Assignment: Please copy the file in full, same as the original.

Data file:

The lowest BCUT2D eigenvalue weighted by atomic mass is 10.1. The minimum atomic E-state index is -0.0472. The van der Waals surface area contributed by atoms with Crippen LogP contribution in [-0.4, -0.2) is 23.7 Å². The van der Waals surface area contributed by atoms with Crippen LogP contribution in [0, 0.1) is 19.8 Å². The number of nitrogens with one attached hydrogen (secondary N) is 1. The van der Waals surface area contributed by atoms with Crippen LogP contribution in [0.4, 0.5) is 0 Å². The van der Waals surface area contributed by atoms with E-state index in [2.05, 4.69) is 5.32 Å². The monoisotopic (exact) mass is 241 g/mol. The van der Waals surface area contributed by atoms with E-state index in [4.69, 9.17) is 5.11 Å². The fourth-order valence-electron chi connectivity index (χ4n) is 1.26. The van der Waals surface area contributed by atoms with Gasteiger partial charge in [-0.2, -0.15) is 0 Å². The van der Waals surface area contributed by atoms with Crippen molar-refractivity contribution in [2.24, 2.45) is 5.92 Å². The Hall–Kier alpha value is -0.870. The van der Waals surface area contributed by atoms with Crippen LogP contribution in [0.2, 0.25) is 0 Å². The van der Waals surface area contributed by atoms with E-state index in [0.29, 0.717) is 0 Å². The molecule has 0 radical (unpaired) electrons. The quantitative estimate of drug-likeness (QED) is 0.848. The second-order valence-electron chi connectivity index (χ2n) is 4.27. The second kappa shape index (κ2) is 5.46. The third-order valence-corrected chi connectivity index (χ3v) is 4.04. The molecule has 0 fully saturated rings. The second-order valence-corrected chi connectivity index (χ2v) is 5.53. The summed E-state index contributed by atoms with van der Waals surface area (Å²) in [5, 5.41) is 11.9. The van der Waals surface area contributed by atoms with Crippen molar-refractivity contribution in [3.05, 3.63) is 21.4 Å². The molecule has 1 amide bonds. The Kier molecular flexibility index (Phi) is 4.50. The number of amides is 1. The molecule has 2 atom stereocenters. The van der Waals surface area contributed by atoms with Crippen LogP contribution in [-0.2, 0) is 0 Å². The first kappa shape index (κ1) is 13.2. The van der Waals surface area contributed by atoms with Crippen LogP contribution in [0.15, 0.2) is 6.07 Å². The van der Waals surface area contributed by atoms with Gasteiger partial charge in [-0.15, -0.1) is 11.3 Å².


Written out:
The lowest BCUT2D eigenvalue weighted by atomic mass is 10.1. The minimum atomic E-state index is -0.0472. The van der Waals surface area contributed by atoms with Crippen LogP contribution in [-0.4, -0.2) is 23.7 Å². The van der Waals surface area contributed by atoms with Crippen LogP contribution in [0, 0.1) is 19.8 Å². The number of nitrogens with one attached hydrogen (secondary N) is 1. The van der Waals surface area contributed by atoms with Crippen LogP contribution in [0.4, 0.5) is 0 Å². The van der Waals surface area contributed by atoms with E-state index in [2.05, 4.69) is 5.32 Å². The monoisotopic (exact) mass is 241 g/mol. The van der Waals surface area contributed by atoms with E-state index in [4.69, 9.17) is 5.11 Å². The fourth-order valence-electron chi connectivity index (χ4n) is 1.26. The van der Waals surface area contributed by atoms with Gasteiger partial charge in [-0.2, -0.15) is 0 Å². The van der Waals surface area contributed by atoms with Crippen molar-refractivity contribution in [2.24, 2.45) is 5.92 Å². The Hall–Kier alpha value is -0.870. The van der Waals surface area contributed by atoms with Crippen LogP contribution in [0.2, 0.25) is 0 Å². The van der Waals surface area contributed by atoms with E-state index in [0.29, 0.717) is 0 Å². The molecule has 0 radical (unpaired) electrons. The quantitative estimate of drug-likeness (QED) is 0.848. The second-order valence-electron chi connectivity index (χ2n) is 4.27. The second kappa shape index (κ2) is 5.46. The third-order valence-corrected chi connectivity index (χ3v) is 4.04. The molecule has 0 fully saturated rings. The second-order valence-corrected chi connectivity index (χ2v) is 5.53. The summed E-state index contributed by atoms with van der Waals surface area (Å²) in [5, 5.41) is 11.9. The van der Waals surface area contributed by atoms with Crippen molar-refractivity contribution in [3.05, 3.63) is 21.4 Å². The molecule has 1 amide bonds. The Kier molecular flexibility index (Phi) is 4.50. The number of amides is 1. The molecule has 2 atom stereocenters. The van der Waals surface area contributed by atoms with Crippen LogP contribution in [-0.2, 0) is 0 Å². The first kappa shape index (κ1) is 13.2. The van der Waals surface area contributed by atoms with Crippen LogP contribution in [0.15, 0.2) is 6.07 Å². The van der Waals surface area contributed by atoms with Gasteiger partial charge in [-0.15, -0.1) is 11.3 Å².